The Man With The Broken Ear, by Edmond About

Chapter 16.

The Memorable Interview Between Colonel Fougas and His Majesty the Emperor of the French.

In falling upon the neck of the big man with the gray moustache, Fougas supposed he was embracing Massena. He naturally intimated as much to him, whereupon the owner of the barouche burst into a great peal of laughter.

“Ah, my poor old boy,” said he, “it’s a long time since we buried the ‘Child of Victory!’ Look me square in the face: I am Leblanc, of the Russian campaign.”

“Impossible! You little Leblanc?”

“Lieutenant in the 3d Artillery, who shared with you a million of dangers and that famous piece of roast horse which you salted with your tears.”

“Well, upon my soul! It is you! You cut me out a pair of boots from the skin of the unfortunate Zephyr! And we needn’t speak of the number of times you saved my life! Oh, my brave and faithful friend, thank God that I embrace you once more! Yes, I recognize you now; but I needn’t say that you are changed!”

“Gad! I haven’t been preserved in a jug of spirits of wine. I’ve lived, for my part!”

“You know my history, then?”

“I heard it told last night at the Minister’s of Public Instruction. He had there the savant who set you on your legs again. I even wrote to you, on getting back home, to offer you a bunk and a place at mess; but my letter is on the way to Fontainebleau.”

“Thanks! You’re a sound one! Ah, my poor old boy, what things have happened since Beresina! You know all the misfortunes that have come?”

“I’ve seen them, and that’s sadder still. I was a major after Waterloo; the Bourbons put me aside on half-pay. My friends got me back into service again in 1822, but I had bad luck, and lazed around in garrisons at Lille, Grenoble, and Strasburg, without getting ahead any. My second epaulette did not reach me till 1830; then I took a little turn in Africa. I was made brigadier-general at Isly, got home again, and banged about from pillar to post until 1848. During that year we had a June campaign in Paris itself. My heart still bleeds every time I think of it, and, upon my soul, you’re blest in not having seen it. I got three balls in my body and a commission as general of division. After all, I’ve no right to complain for the campaign in Italy brought me good luck. Here I am, Marshal of France, with a hundred thousand francs income, and Duke of Solferino in the bargain. Yes, the Emperor has put a handle to my name. The fact is, that short ‘Leblanc’ was a little too short.”

“Thunderation!” cried Fougas, “that’s splendid! I swear, Leblanc, that I’m not jealous of your good fortune! It’s seldom enough that one soldier rejoices over the promotion of another; but indeed, from the bottom of my heart, I assure you that I do now. It’s all the better, since you deserved your honors, and the blind goddess must have had a glimpse of your heart and talents, over the bandage that covers her eyes!”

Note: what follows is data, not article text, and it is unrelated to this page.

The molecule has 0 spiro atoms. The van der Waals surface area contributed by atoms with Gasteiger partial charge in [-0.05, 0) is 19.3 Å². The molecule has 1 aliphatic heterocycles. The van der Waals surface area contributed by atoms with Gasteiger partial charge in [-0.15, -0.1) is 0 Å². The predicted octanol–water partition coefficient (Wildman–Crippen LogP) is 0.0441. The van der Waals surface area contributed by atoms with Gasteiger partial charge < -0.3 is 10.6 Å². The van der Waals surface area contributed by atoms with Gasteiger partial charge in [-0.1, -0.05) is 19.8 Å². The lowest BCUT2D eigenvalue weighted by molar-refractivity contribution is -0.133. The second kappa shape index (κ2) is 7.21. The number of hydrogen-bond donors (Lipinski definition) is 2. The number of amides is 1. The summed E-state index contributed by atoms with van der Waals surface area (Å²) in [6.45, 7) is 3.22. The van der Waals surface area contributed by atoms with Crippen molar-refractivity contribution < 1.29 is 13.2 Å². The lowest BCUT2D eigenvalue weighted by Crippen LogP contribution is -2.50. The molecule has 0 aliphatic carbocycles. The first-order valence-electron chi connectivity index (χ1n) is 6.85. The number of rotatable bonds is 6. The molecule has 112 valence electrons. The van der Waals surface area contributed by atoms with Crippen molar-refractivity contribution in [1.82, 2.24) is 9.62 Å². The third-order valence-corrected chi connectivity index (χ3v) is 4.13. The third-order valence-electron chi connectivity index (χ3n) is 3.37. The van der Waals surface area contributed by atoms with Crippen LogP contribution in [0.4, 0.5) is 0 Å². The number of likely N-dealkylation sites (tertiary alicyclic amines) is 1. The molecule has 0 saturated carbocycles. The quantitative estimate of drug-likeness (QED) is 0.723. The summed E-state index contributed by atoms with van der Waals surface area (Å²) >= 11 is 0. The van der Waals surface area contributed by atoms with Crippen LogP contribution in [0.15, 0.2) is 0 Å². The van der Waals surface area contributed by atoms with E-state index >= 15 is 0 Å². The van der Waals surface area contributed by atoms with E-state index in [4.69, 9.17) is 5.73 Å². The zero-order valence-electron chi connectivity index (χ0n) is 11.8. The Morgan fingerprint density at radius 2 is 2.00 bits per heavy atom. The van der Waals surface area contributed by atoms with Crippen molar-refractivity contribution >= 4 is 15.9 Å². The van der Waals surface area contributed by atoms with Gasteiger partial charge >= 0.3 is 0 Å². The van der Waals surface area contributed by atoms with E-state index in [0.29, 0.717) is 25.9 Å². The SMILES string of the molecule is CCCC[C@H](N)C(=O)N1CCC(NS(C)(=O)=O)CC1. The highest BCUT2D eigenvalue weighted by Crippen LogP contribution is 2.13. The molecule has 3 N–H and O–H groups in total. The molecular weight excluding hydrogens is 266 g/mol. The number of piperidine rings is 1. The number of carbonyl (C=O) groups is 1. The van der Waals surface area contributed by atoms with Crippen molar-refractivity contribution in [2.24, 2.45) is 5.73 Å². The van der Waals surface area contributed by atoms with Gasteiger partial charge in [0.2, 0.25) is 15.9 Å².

“You’re very kind! But let’s talk about yourself now: where were you going when I met you?”

“To see the Emperor.”

“So was I; but where the devil were you looking for him?”

“I don’t know; somebody was showing me the way.”

“But he is at the Tuilleries!”

“No!”

“Yes! There’s something under all this; tell me about it.”

Fougas did not wait to be urged. The Marshal soon understood from what sort of danger he had extricated his friend.

“The concierge is mistaken,” said he; “the Emperor is at the Palace; and, as we’ve reached there now, come with me; perhaps I can present you after my audience.”

“The very thing! Leblanc, my heart beats at the idea of seeing this young man. Is he a good one? Can he be counted upon? Is he anything like the other?”

“You can see for yourself. Wait here.”

The friendship of these two men dated from the winter of 1812. During the retreat of the French army, chance flung the lieutenant of artillery and the colonel of the 23d together. One was eighteen years old, the other not quite twenty-four. The distance between their ranks was easily bridged over by common danger. All men are equal before hunger, cold, and fatigue. One morning, Leblanc, at the head of ten men, rescued Fougas from the hands of the Cossacks; then Fougas sabred a half dozen stragglers who were trying to steal Leblanc’s cloak. Eight days later, Leblanc pulled his friend out of a hut which the peasants had set on fire; and Fougas, in turn, fished Leblanc out of the Beresina. The list of their dangers and their mutual services is too long for me to give entire. To finish off, the Colonel, at Koenigsberg, passed three weeks at the bedside of the lieutenant, who was attacked with fever and ague. There is no doubt that this tender care saved his life. This reciprocal devotion had formed between them bonds so strong that a separation of forty-six years could not break them.

Fougas, alone in a great saloon, was buried in the recollections of that good old time, when an usher asked him to remove his gloves, and go into the cabinet of the Emperor.